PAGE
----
Thursday, November 18, 2010 for one?

"I have a serious question.  Be honest."

I was intrigued and nervous.  I hoped she wasn't going to ask me if her butt was too big because it wasn't.... and just to be funny, I'd have to lie.

My dear friend, Sadie, started to talk about Thanksgiving, a holiday I dread since we live in an area with no "built-in" family and each year, wondering what we're going to do on the big holiday (Will we be invited somewhere?  Will someone want to come to our house for dinner?) is sad and depressing. 

This year with no invitations and a fear of cooking/burning a turkey, Sadie suggested she'd make a turkey and her family would just come to our house.  I was so happy.  We'd have guests and I wouldn't need Dominos-Pizza on speed-dial.

Since then, I've invited other friends who felt empty and lost at the prospect of being alone on Thanksgiving.  Which leads me to Sadies phone call and her request, "My friends don't have family in town and I was wondering--"

I didn't let her finish, "Do you want to invite them for Thanksgiving?"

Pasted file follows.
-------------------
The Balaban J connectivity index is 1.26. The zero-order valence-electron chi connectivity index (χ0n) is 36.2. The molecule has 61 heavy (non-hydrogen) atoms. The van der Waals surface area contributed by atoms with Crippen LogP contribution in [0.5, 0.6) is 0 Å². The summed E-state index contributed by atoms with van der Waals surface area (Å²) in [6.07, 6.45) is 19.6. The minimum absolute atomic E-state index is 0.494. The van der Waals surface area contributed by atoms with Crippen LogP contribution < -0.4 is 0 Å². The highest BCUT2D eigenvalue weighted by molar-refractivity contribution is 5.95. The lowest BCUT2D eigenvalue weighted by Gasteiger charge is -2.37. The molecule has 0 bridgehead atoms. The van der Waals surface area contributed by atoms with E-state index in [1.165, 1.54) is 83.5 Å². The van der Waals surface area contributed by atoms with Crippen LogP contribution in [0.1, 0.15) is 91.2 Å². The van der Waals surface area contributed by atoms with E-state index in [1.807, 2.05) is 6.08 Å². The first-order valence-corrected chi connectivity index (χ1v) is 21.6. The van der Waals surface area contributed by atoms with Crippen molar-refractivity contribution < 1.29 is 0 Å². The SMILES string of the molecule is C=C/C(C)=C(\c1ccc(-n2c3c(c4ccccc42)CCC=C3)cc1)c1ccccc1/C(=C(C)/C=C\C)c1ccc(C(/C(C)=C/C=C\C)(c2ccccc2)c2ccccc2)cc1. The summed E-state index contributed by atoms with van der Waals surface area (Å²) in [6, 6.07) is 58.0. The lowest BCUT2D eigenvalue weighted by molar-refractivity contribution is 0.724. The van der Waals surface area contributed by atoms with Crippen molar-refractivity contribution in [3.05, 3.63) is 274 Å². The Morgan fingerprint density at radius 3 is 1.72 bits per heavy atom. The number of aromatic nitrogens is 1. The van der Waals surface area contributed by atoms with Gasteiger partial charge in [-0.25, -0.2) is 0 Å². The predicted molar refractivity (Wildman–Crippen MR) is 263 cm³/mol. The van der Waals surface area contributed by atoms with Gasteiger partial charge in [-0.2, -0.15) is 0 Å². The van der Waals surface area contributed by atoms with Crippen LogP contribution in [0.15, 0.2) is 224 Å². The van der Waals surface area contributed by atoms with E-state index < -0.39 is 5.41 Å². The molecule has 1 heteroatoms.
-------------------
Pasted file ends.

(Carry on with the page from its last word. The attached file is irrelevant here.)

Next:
"Well, I don't want--"

"Sadie!  Do you want them to come to dinner?"

"Well...if you are okay--"

"What's her phone number?"

"Are you going to call them?  Oh no, let me call her first...."

"Sadie, she'll be coming to my house, I want to make sure she knows she's invited and what better way to do that then call her myself.  What's her number?"

I hung up and called this new friend and introduced myself and then invited her to our home for Thanksgiving dinner.  She said yes, her family would love to come.

Next, I called my husband and told him about our added guests.  He operates like me, "Hey, what's a few more?"

All this reminds me of Thanksgiving dinner 1996.  When I asked a relative, "Hey, that nice lady on your corner didn't her husband die?  She's all alone this Thanksgiving.  Why don't we invite her to come down for dinner?"

I will never forget the response she gave me, "My table only seats 8.  I don't have enough chairs."

In truth, we could have pulled up a stool or (don't gasp) a 'different' patterned chair.  All people care about on Thanksgiving is that they feel loved and accepted.  It's so simple and easy. 

And in our home, there will always be a seat at our table for anyone wanting to come be thankful with us on this holiday and all holidays. 

I hope you are the joyous light for someone else this holiday.

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